The FDA Ignores Court Order on Emergency Contraception


In March 2009, a federal judge ordered the Food and Drug Administration to reassess the arbitrarily imposed and scientifically unjustified age restrictions on access to emergency contraception (aka "the morning after pill" or Plan B). Nominally, EC is available over the counter, but only to women 17 and older; which means that all women seeking EC must present ID to a pharmacist to prove that they are of legal age. This extra hurdle adds to the stigma and hassle of obtaining EC and may discourage women of all ages from accessing this safe and effective medication.

Of course, the real point of keeping EC behind the counter is to assure the continued relevance of the morons at Pharmacists For Life--pharmacists who refuse to dispense EC because they ignorantly suppose it's some kind of abortion pill or because they just hate birth control. If EC goes on the shelf with the lube and home pregnancy tests, the Pharmacists for Life miss out on their coveted power trip. 

The manufacturer of Plan B applied to the FDA for over-the-counter status during the Bush years. The FDA's scientific experts unanimously supported the application, but the political appointees at the agency overruled the scientists. Pharmacists for Life and their ilk had friends in high places.

In last year's famous decision, New York federal judge Edward R. Korman found that FDA officials decided based on politics rather than science. He wrote:

FDA upper management, including the Commissioner, wrested control over decision-making on Plan B from staff that normally would issue the final decision on an over-the-counter switch application; … and the Commissioner -- at the behest of political actors -- decided to deny non-prescription access to women 16 and younger before FDA scientific review staff had completed their reviews.

Laura MacLeery of the Center for Reproductive Rights explains that, a year after the ruling, the FDA has made EC available to 17-year-olds but it has apparently done nothing to reassess any of the other restrictions as the court ordered it to do. CRR has the FDA for updates on the reappraisal process, but they're getting radio silence in return.

Barack Obama promised to restore the integrity of regulatory agencies by putting scientists back in charge. It's extremely disappointing that the FDA is still dragging its feet on EC.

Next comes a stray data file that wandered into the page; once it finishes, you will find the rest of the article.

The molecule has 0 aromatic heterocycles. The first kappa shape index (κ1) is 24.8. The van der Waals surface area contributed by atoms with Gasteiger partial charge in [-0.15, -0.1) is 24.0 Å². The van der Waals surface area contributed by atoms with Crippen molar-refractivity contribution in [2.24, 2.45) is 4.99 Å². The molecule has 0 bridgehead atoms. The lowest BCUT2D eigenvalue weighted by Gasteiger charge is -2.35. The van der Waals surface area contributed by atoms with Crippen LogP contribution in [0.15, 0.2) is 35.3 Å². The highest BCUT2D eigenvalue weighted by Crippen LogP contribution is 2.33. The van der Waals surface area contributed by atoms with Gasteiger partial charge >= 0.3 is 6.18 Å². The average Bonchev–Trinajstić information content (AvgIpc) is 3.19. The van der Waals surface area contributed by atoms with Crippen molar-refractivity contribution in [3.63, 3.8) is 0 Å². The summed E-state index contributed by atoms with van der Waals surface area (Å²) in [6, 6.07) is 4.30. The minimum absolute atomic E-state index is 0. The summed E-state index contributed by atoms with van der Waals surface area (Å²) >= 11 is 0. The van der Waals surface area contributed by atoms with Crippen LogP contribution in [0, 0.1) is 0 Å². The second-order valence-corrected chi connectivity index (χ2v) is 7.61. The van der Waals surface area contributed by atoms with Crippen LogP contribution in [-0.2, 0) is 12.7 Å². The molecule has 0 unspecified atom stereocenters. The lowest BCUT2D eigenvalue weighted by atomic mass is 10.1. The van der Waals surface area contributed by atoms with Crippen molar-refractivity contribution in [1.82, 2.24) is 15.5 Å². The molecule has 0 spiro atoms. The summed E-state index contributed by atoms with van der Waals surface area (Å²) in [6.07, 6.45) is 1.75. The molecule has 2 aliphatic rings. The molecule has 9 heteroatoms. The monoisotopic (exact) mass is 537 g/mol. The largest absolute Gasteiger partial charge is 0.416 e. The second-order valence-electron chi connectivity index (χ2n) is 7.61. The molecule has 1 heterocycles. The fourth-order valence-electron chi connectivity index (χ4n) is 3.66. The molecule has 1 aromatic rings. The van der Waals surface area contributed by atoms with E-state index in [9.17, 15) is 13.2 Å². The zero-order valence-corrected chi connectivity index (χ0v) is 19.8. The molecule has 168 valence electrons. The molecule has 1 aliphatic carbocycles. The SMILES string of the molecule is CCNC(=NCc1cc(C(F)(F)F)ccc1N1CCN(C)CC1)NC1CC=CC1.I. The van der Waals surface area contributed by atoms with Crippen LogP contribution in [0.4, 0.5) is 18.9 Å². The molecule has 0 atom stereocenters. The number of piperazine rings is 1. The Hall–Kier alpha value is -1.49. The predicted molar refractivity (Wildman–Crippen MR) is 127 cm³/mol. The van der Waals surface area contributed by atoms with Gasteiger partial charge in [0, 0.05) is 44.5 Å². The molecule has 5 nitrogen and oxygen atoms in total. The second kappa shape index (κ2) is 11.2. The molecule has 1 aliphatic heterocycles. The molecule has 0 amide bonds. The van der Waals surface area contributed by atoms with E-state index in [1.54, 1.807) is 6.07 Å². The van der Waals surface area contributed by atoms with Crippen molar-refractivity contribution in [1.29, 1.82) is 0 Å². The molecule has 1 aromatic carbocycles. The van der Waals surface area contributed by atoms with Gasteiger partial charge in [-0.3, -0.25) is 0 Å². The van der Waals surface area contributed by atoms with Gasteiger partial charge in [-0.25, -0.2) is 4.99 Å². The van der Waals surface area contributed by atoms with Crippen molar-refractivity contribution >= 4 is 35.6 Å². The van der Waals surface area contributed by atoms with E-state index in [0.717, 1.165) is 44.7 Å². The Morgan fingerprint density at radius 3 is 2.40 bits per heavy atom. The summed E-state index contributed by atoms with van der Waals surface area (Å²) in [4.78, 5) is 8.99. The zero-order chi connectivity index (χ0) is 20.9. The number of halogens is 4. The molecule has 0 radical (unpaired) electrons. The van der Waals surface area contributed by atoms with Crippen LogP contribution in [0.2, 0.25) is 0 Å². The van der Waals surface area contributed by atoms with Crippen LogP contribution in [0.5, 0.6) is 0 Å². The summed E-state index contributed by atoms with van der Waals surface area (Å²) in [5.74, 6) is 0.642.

Because it's Friday, here's a fun video on EC and the FDA created by Marc Faletti and the Center for Reproductive Rights. It features scientific truth and cute bunny rabbits:

Tell the FDA to Act on Emergency Contraception from Center for Reproductive Rights on Vimeo.

LinkedIn meets Tinder in this mindful networking app

Swipe right to make the connections that could change your career.

Getty Images
Sponsored
Swipe right. Match. Meet over coffee or set up a call.

No, we aren't talking about Tinder. Introducing Shapr, a free app that helps people with synergistic professional goals and skill sets easily meet and collaborate.

Keep reading Show less

What’s behind our appetite for self-destruction?

Is it "perverseness," the "death drive," or something else?

Photo by Brad Neathery on Unsplash
Mind & Brain

Each new year, people vow to put an end to self-destructive habits like smoking, overeating or overspending.

Keep reading Show less

Can the keto diet help treat depression? Here’s what the science says so far

A growing body of research shows promising signs that the keto diet might be able to improve mental health.

Photo: Public Domain
Mind & Brain
  • The keto diet is known to be an effective tool for weight loss, however its effects on mental health remain largely unclear.
  • Recent studies suggests that the keto diet might be an effective tool for treating depression, and clearing up so-called "brain fog," though scientists caution more research is necessary before it can be recommended as a treatment.
  • Any experiments with the keto diet are best done in conjunction with a doctor, considering some people face problems when transitioning to the low-carb diet.
Keep reading Show less

Douglas Rushkoff – It’s not the technology’s fault

It's up to us humans to re-humanize our world. An economy that prioritizes growth and profits over humanity has led to digital platforms that "strip the topsoil" of human behavior, whole industries, and the planet, giving less and less back. And only we can save us.

Think Again Podcasts
  • It's an all-hands-on-deck moment in the arc of civilization.
  • Everyone has a choice: Do you want to try to earn enough money to insulate yourself from the world you're creating— or do you want to make the world a place you don't have to insulate yourself from?
Keep reading Show less